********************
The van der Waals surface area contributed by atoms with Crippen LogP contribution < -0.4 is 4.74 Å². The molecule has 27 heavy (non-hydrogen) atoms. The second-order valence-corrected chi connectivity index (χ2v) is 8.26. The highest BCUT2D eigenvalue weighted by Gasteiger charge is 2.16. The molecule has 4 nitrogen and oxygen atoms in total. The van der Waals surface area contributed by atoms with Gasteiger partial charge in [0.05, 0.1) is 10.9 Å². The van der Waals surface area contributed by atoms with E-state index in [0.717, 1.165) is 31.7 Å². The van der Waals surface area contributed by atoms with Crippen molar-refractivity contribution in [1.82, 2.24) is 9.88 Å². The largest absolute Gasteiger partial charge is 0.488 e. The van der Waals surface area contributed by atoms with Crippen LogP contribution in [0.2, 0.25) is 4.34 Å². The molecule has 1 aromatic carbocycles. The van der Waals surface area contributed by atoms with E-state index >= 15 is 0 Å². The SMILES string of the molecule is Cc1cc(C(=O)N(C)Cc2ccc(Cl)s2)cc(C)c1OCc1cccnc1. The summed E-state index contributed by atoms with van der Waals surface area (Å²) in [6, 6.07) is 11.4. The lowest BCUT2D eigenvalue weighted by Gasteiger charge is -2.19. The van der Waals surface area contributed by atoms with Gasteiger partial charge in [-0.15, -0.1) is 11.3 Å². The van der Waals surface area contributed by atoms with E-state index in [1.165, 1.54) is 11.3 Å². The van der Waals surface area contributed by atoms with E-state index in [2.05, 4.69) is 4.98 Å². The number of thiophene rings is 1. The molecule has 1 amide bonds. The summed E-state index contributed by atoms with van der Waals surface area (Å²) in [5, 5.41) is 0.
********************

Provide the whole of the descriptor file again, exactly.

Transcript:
The van der Waals surface area contributed by atoms with Crippen LogP contribution < -0.4 is 4.74 Å². The molecule has 27 heavy (non-hydrogen) atoms. The second-order valence-corrected chi connectivity index (χ2v) is 8.26. The highest BCUT2D eigenvalue weighted by Gasteiger charge is 2.16. The molecule has 4 nitrogen and oxygen atoms in total. The van der Waals surface area contributed by atoms with Gasteiger partial charge in [0.05, 0.1) is 10.9 Å². The van der Waals surface area contributed by atoms with E-state index in [0.717, 1.165) is 31.7 Å². The van der Waals surface area contributed by atoms with Crippen molar-refractivity contribution in [1.82, 2.24) is 9.88 Å². The largest absolute Gasteiger partial charge is 0.488 e. The van der Waals surface area contributed by atoms with Crippen LogP contribution in [0.2, 0.25) is 4.34 Å². The molecule has 1 aromatic carbocycles. The van der Waals surface area contributed by atoms with E-state index >= 15 is 0 Å². The SMILES string of the molecule is Cc1cc(C(=O)N(C)Cc2ccc(Cl)s2)cc(C)c1OCc1cccnc1. The summed E-state index contributed by atoms with van der Waals surface area (Å²) in [6, 6.07) is 11.4. The lowest BCUT2D eigenvalue weighted by Gasteiger charge is -2.19. The van der Waals surface area contributed by atoms with Gasteiger partial charge in [-0.15, -0.1) is 11.3 Å². The van der Waals surface area contributed by atoms with E-state index in [1.165, 1.54) is 11.3 Å². The van der Waals surface area contributed by atoms with E-state index in [2.05, 4.69) is 4.98 Å². The number of thiophene rings is 1. The molecule has 1 amide bonds. The summed E-state index contributed by atoms with van der Waals surface area (Å²) in [5, 5.41) is 0.